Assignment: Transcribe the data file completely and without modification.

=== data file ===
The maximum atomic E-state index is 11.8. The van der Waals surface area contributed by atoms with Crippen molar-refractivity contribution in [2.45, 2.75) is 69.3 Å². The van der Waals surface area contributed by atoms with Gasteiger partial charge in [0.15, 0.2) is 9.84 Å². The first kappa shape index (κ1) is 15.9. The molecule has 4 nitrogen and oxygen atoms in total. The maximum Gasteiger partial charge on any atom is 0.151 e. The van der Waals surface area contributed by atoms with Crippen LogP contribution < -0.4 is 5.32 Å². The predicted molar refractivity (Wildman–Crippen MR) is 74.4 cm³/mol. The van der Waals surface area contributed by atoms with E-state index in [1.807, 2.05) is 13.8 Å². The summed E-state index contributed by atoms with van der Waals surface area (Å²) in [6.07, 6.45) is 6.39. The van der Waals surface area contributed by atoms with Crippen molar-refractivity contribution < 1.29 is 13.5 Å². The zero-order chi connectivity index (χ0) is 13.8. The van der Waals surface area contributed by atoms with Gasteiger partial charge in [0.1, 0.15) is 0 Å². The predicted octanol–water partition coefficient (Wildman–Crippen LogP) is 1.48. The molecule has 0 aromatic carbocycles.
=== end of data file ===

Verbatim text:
The maximum atomic E-state index is 11.8. The van der Waals surface area contributed by atoms with Crippen molar-refractivity contribution in [2.45, 2.75) is 69.3 Å². The van der Waals surface area contributed by atoms with Gasteiger partial charge in [0.15, 0.2) is 9.84 Å². The first kappa shape index (κ1) is 15.9. The molecule has 4 nitrogen and oxygen atoms in total. The maximum Gasteiger partial charge on any atom is 0.151 e. The van der Waals surface area contributed by atoms with Crippen LogP contribution < -0.4 is 5.32 Å². The predicted molar refractivity (Wildman–Crippen MR) is 74.4 cm³/mol. The van der Waals surface area contributed by atoms with E-state index in [1.807, 2.05) is 13.8 Å². The summed E-state index contributed by atoms with van der Waals surface area (Å²) in [6.07, 6.45) is 6.39. The van der Waals surface area contributed by atoms with Crippen molar-refractivity contribution < 1.29 is 13.5 Å². The zero-order chi connectivity index (χ0) is 13.8. The van der Waals surface area contributed by atoms with Gasteiger partial charge in [0.1, 0.15) is 0 Å². The predicted octanol–water partition coefficient (Wildman–Crippen LogP) is 1.48. The molecule has 0 aromatic carbocycles.